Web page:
Meet the Clark Family
Younger generations, especially women, are driving the new mindful consumer attitude, and that perspective is well-represented in Carter, Montana.
“My family tree is more like a shrub,” joked Debra Clark. An only child, she and her husband, Wayne, took over the family farm from her mother and father, Pat & Bob, and the female farmer lineage continues as their 16-year-old identical twins, Megan and McKenzie, work the land alongside their parents.
The Clarks are part of a multi-generational farm family in the Carter area. Debra grew up in a house just up the hill from the current home she shares with Wayne and the twins. Bob still lives there, but recently stepped away from day-to-day farming to focus on long-awaited projects in his beloved shop. “I left things in good hands,” Bob said with the same wry smile as his daughter. “Besides, I’ve got a lot of catching up to do in the shop.”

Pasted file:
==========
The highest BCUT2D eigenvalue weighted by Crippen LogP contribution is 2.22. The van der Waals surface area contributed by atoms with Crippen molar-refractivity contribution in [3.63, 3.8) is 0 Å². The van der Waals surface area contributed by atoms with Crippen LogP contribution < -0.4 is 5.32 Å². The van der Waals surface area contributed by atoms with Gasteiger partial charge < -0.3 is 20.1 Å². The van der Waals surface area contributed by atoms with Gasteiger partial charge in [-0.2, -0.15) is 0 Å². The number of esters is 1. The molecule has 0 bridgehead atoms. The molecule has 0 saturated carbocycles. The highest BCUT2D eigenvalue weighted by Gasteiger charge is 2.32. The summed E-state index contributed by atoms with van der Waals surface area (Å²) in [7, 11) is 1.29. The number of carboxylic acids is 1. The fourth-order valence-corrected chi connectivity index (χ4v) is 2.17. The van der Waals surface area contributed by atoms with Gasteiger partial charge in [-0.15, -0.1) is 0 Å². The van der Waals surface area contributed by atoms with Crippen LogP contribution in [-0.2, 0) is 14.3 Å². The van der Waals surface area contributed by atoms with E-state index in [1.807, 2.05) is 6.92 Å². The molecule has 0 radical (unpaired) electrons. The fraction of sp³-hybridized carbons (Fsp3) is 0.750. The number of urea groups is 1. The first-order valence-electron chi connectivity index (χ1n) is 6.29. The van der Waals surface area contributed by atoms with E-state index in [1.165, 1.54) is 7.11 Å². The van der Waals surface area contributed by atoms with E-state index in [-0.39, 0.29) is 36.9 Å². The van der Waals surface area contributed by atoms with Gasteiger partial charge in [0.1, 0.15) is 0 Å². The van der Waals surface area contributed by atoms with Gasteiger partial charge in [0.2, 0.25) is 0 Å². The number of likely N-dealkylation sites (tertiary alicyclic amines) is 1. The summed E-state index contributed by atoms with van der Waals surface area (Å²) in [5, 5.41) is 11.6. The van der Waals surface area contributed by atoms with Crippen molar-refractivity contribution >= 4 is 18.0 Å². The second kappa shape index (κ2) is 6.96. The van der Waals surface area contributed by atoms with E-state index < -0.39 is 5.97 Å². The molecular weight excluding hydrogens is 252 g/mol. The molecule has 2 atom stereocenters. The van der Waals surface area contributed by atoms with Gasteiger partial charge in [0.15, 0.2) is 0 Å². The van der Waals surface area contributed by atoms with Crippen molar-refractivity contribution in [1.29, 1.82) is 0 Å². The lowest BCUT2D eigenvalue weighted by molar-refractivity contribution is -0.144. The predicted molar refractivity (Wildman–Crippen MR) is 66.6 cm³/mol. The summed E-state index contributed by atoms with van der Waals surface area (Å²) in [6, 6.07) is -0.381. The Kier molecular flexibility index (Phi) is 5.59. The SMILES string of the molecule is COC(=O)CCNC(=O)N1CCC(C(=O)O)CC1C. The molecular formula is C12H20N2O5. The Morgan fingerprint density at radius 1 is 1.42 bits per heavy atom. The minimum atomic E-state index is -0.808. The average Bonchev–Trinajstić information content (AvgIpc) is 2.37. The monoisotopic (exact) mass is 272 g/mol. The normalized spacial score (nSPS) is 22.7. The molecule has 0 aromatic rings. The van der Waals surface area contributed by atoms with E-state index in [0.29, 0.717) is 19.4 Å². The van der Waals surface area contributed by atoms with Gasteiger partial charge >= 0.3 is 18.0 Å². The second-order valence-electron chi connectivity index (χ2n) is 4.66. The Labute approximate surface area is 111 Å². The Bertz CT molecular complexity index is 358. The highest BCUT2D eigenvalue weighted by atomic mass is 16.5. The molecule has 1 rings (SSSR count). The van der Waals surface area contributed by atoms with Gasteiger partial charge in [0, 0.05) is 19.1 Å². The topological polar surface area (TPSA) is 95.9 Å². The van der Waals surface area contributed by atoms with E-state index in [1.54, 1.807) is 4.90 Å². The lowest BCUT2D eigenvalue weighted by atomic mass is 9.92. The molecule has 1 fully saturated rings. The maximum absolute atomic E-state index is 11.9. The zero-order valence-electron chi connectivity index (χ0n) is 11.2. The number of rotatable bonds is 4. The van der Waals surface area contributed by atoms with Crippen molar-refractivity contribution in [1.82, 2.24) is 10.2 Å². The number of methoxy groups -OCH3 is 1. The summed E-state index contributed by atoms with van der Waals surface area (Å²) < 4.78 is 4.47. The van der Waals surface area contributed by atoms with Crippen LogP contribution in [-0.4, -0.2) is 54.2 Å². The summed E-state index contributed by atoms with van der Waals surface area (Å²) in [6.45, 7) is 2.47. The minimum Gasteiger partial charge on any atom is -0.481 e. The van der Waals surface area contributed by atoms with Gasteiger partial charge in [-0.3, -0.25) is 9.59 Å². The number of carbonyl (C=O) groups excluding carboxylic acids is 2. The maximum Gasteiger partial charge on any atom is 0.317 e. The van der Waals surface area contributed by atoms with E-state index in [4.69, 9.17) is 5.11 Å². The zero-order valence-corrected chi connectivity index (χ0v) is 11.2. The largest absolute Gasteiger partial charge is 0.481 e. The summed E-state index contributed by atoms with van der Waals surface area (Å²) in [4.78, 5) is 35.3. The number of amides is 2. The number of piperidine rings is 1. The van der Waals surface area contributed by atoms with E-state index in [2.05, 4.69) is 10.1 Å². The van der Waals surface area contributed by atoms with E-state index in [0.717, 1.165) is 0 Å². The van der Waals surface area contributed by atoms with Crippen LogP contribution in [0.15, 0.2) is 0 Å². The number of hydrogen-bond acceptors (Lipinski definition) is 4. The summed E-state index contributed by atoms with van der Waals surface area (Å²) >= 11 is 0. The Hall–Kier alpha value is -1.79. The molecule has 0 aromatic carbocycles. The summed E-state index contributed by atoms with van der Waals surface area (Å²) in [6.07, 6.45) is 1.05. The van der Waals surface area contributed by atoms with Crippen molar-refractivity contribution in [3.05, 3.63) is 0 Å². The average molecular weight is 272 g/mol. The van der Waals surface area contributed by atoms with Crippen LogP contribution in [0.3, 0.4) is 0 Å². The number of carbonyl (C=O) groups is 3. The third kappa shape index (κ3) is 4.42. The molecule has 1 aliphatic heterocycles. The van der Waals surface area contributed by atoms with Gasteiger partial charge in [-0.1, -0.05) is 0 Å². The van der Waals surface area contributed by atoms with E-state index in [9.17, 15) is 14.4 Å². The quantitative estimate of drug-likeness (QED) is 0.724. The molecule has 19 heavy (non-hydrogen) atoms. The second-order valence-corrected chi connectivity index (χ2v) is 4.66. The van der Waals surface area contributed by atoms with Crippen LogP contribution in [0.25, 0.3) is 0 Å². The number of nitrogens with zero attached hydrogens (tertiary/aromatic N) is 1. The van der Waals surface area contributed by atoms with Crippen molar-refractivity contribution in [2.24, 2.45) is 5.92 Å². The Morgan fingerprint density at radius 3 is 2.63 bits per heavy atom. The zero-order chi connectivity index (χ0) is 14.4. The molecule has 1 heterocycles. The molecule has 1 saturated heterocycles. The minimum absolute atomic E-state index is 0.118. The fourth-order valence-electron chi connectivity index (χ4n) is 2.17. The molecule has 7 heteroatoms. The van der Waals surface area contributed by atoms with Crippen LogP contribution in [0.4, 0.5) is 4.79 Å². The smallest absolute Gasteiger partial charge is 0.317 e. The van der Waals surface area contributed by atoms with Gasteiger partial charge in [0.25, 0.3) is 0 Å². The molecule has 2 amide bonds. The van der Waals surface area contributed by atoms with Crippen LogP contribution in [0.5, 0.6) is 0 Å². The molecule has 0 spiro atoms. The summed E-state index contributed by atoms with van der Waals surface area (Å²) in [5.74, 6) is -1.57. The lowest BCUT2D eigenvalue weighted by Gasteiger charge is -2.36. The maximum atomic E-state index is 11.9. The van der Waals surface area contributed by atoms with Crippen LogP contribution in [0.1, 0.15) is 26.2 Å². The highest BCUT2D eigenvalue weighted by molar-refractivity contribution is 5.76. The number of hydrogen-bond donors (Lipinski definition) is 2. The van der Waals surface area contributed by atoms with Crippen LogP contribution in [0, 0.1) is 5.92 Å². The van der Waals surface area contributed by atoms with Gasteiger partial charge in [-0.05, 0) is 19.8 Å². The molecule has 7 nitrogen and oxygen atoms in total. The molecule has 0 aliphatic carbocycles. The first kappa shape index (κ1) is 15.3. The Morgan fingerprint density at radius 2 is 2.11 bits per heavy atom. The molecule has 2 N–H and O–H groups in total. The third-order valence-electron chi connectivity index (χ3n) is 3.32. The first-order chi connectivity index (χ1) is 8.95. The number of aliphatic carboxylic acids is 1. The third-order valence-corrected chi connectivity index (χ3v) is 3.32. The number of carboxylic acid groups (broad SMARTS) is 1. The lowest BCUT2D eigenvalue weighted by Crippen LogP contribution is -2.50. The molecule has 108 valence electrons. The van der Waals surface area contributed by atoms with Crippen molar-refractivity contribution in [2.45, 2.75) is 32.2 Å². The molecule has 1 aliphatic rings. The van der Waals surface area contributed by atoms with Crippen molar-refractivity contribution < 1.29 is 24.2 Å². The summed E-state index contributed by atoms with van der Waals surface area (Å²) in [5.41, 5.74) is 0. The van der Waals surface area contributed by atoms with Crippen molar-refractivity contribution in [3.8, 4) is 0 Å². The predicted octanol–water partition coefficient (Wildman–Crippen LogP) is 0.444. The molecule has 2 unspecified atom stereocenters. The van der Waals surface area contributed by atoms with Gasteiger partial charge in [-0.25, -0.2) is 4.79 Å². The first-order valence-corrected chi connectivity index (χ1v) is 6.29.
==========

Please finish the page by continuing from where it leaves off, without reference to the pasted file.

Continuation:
We met the Clarks on a hot and sunny July day, in the midst of the winter wheat harvest. Wayne and Debra, married for 20 years, were joined by Kody, the family dog, while we waited for the twins to complete a round of threshing.
When asked about how things have changed with farming, Wayne commented on the amazing advances in technology that are improving land management and reducing inputs.
“The use of GPS has changed the game,” Wayne explained. “High-tech equipment reads the soil so we know precisely what it needs to optimize crops, which means lower usage of fertilizer and fuel.”
The twins are also committed to the future of farming, and making stronger connections between consumers and where food is grown.
As the combine she was driving slowed to a halt, Megan hopped out to join the conversation. When asked about the growing farm-to-table movement, she commented, “I think it’s a good thing. People should know where their food comes from.”
Asked if they are unique in being young female farmers, McKenzie looked up from her task of monitoring the wheat being loaded into a truck, “Lots of girls are farming now, even the town girls are driving tractors and combines.” Through the Clark family, the connection between farmer and consumer is closer than ever.